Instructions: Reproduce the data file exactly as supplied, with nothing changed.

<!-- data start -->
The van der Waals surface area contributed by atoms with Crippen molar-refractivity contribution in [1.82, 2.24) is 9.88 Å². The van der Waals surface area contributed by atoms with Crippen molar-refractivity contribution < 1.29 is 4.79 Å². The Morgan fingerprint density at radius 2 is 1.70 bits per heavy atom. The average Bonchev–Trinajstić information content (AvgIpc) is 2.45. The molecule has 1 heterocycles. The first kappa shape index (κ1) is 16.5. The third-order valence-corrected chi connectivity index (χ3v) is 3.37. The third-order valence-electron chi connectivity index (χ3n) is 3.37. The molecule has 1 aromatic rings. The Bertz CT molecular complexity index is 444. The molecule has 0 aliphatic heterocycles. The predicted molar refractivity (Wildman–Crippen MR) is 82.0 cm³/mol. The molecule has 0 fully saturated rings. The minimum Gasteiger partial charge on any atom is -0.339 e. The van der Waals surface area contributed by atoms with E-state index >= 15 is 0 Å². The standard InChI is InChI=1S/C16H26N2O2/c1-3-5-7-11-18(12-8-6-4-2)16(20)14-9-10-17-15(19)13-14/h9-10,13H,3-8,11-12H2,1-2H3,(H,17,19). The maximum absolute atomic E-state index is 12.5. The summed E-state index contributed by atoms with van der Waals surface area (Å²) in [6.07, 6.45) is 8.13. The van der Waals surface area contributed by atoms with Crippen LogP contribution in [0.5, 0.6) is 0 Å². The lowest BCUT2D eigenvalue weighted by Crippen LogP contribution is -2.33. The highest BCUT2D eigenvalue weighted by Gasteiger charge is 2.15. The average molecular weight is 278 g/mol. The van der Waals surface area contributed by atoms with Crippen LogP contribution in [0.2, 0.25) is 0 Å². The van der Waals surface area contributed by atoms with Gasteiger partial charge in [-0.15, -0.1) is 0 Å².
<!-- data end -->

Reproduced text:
The van der Waals surface area contributed by atoms with Crippen molar-refractivity contribution in [1.82, 2.24) is 9.88 Å². The van der Waals surface area contributed by atoms with Crippen molar-refractivity contribution < 1.29 is 4.79 Å². The Morgan fingerprint density at radius 2 is 1.70 bits per heavy atom. The average Bonchev–Trinajstić information content (AvgIpc) is 2.45. The molecule has 1 heterocycles. The first kappa shape index (κ1) is 16.5. The third-order valence-corrected chi connectivity index (χ3v) is 3.37. The third-order valence-electron chi connectivity index (χ3n) is 3.37. The molecule has 1 aromatic rings. The Bertz CT molecular complexity index is 444. The molecule has 0 aliphatic heterocycles. The predicted molar refractivity (Wildman–Crippen MR) is 82.0 cm³/mol. The molecule has 0 fully saturated rings. The minimum Gasteiger partial charge on any atom is -0.339 e. The van der Waals surface area contributed by atoms with E-state index >= 15 is 0 Å². The standard InChI is InChI=1S/C16H26N2O2/c1-3-5-7-11-18(12-8-6-4-2)16(20)14-9-10-17-15(19)13-14/h9-10,13H,3-8,11-12H2,1-2H3,(H,17,19). The maximum absolute atomic E-state index is 12.5. The summed E-state index contributed by atoms with van der Waals surface area (Å²) in [6.07, 6.45) is 8.13. The van der Waals surface area contributed by atoms with Crippen LogP contribution in [0.5, 0.6) is 0 Å². The lowest BCUT2D eigenvalue weighted by Crippen LogP contribution is -2.33. The highest BCUT2D eigenvalue weighted by Gasteiger charge is 2.15. The average molecular weight is 278 g/mol. The van der Waals surface area contributed by atoms with Crippen LogP contribution in [0.2, 0.25) is 0 Å². The van der Waals surface area contributed by atoms with Gasteiger partial charge in [-0.15, -0.1) is 0 Å².